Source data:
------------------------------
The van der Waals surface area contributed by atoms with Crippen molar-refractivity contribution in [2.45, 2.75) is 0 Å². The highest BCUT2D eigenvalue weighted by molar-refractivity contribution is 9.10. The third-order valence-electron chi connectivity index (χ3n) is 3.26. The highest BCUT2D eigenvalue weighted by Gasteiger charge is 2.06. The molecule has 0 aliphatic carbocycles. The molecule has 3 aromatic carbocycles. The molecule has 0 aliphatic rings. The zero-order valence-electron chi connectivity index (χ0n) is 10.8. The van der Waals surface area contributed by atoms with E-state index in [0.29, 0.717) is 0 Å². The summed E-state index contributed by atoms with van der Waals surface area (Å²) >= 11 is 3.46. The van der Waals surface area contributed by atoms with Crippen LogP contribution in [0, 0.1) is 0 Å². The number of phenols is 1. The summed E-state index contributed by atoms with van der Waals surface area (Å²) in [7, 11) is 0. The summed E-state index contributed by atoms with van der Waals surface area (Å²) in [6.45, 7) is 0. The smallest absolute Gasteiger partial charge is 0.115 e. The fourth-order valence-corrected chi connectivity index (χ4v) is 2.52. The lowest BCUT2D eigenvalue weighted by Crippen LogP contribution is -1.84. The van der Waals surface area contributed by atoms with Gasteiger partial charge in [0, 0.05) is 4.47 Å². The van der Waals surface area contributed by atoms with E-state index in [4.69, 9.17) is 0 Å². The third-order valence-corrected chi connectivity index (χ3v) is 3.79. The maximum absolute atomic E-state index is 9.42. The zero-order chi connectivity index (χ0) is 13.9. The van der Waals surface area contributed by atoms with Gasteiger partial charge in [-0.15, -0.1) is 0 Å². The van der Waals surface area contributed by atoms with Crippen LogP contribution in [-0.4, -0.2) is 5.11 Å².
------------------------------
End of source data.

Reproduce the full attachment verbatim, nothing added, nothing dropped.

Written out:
The van der Waals surface area contributed by atoms with Crippen molar-refractivity contribution in [2.45, 2.75) is 0 Å². The highest BCUT2D eigenvalue weighted by molar-refractivity contribution is 9.10. The third-order valence-electron chi connectivity index (χ3n) is 3.26. The highest BCUT2D eigenvalue weighted by Gasteiger charge is 2.06. The molecule has 0 aliphatic carbocycles. The molecule has 3 aromatic carbocycles. The molecule has 0 aliphatic rings. The zero-order valence-electron chi connectivity index (χ0n) is 10.8. The van der Waals surface area contributed by atoms with E-state index in [0.29, 0.717) is 0 Å². The summed E-state index contributed by atoms with van der Waals surface area (Å²) >= 11 is 3.46. The van der Waals surface area contributed by atoms with Crippen LogP contribution in [0, 0.1) is 0 Å². The number of phenols is 1. The summed E-state index contributed by atoms with van der Waals surface area (Å²) in [7, 11) is 0. The summed E-state index contributed by atoms with van der Waals surface area (Å²) in [6.45, 7) is 0. The smallest absolute Gasteiger partial charge is 0.115 e. The fourth-order valence-corrected chi connectivity index (χ4v) is 2.52. The lowest BCUT2D eigenvalue weighted by Crippen LogP contribution is -1.84. The van der Waals surface area contributed by atoms with Gasteiger partial charge in [0, 0.05) is 4.47 Å². The van der Waals surface area contributed by atoms with E-state index in [4.69, 9.17) is 0 Å². The third-order valence-corrected chi connectivity index (χ3v) is 3.79. The maximum absolute atomic E-state index is 9.42. The zero-order chi connectivity index (χ0) is 13.9. The van der Waals surface area contributed by atoms with Gasteiger partial charge in [-0.15, -0.1) is 0 Å². The van der Waals surface area contributed by atoms with Crippen LogP contribution in [-0.4, -0.2) is 5.11 Å².